A quick glance does not indicate that the proposed rule upon which the SEC is soliciting comment is materially different than the rule proposal submitted by the NASD (as amended), though there is some interesting commentary, particularly regarding the NASD’s rationale for insisting that the proposed new required procedures include “a process to evaluate whether the relative compensation to corporate insiders versus other shareholders in a contemplated transaction is a factor in reaching a fairness opinion.”
Interestingly, the SEC is requesting comment on whether to expand the disclosure requirements to cover material relationships with affiliates of members (potentially including commercial banks, asset managers, insurance companies, etc.). This differs from Amendment No. 1 to the proposed rule in which the NASD said it wanted to review comments on whether to expand the disclosure requirements to cover material relationships with affiliates of the transaction participants rather than just the transaction participants themselves. (see bottom of page 3, top of page 4).
This issue goes back to the November 2004 NASD Notice to Members soliciting comment on whether the NASD should propose a new rule regarding fairness opinions, without specifying any specific rule text. The NASD received 20 comment letters, of which 12 favored rules, 7 were opposed and 1 expressed no opinion. The NASD then filed the proposed rule with the SEC on June 24, 2005, and Amendments Nos. 1 and 2 on November 30, 2005 and January 25, 2006, making certain changes following discussions with the SEC Staff. Amendment No. 3 was filed with the SEC on March 1, 2006.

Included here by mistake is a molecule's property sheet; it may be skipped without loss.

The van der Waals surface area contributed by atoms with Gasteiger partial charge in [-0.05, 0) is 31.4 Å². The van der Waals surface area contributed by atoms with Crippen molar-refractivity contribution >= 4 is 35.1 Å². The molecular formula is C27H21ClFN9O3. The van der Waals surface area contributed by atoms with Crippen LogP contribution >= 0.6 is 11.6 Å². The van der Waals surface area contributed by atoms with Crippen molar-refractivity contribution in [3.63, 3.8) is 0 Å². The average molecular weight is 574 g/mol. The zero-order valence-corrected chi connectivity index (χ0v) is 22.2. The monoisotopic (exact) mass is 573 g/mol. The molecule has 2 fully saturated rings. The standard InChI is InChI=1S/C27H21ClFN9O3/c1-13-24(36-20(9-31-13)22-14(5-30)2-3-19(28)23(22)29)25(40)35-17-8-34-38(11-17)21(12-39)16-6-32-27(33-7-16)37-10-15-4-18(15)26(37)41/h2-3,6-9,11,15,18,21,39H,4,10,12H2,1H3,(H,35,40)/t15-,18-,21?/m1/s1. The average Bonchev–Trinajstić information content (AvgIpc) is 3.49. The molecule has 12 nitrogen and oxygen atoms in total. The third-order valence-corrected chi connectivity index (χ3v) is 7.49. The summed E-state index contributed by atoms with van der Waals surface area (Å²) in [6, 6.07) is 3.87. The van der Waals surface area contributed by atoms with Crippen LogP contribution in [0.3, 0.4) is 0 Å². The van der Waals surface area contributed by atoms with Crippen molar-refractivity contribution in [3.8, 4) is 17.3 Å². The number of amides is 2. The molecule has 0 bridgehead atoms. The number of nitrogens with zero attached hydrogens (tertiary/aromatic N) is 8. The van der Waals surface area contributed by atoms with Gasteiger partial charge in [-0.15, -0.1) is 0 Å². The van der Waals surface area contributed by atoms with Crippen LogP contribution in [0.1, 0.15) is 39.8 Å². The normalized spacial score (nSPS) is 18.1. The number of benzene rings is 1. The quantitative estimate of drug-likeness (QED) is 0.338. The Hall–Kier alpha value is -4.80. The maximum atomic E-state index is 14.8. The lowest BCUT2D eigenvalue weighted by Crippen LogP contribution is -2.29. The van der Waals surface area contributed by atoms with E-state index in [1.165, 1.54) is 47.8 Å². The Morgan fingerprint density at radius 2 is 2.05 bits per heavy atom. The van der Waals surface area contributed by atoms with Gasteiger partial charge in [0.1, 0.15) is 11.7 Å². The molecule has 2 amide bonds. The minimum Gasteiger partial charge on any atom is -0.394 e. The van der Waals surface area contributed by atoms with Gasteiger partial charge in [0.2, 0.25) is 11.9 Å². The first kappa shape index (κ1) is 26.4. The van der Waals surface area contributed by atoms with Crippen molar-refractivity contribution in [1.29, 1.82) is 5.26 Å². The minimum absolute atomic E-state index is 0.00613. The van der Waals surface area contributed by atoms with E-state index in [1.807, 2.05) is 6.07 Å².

Conducted since 1999, the Annual Deal Points Study is now available for ABA members. Published for the first time under the auspices of the ABA, the study is split into public and private targets. [I have pushed this study since way back when I was editor of The M&A Lawyer; it’s a great piece and I will get Wilson and Larry on a podcast soon as you may find some of the statistics surprising. Here’s an interview with them regarding the results of an older study.]
The Public Target Deal Points Study examines 97 transactions with transaction values greater than or equal to $100 million in 2004 based on information from LivEdgar (of which 7 were tender offers), plus two additional tender offer transactions with transaction values of less than $100 million. The study looks at percentages of transactions that included certain provisions or variations on certain types of provisions in the context of public company transactions including:
1. Target Reps and Warranties (e.g., financial statements – fair presentation; no undisclosed liabilities; full disclosure)
2. Closing Conditions and Termination Rights (e.g., accuracy of target reps; no MAC; legal opinions; retention of employees, no governmental litigation; no non-governmental litigation; resignation of directors; availability of financing; decrease in buyer’s stock price)
3. Deal Protection (e.g., fiduciary out to no-talk; fiduciary out to board recommendation; fiduciary/superior proposal termination right; breakup fee triggers)
4. Other data (D&O indemnification and insurance)
5. Tender offer data
[Note: The Public Target Deal Points Study didn’t look at acquisitions by private equity buyers.]
The Private Target Deal Points Study examines 128 transactions with transaction values between $25 million and $2.5 billion completed in 2004 based on information from LivEdgar, of which 59% were all cash, 11% were all stock and 30% involved mixed consideration. In addition, 16% signed and closed immediately. The study looks at percentages of transactions that included certain provisions or variations on certain types of provisions in the context of private company transactions including:
1. Target Reps and Warranties (e.g., SOX-influenced representations; no undisclosed liabilities; full disclosure)
2. Conditions to Closing (e.g., accuracy of Target reps; no MAC; legal opinions)
3. Knowledge qualifiers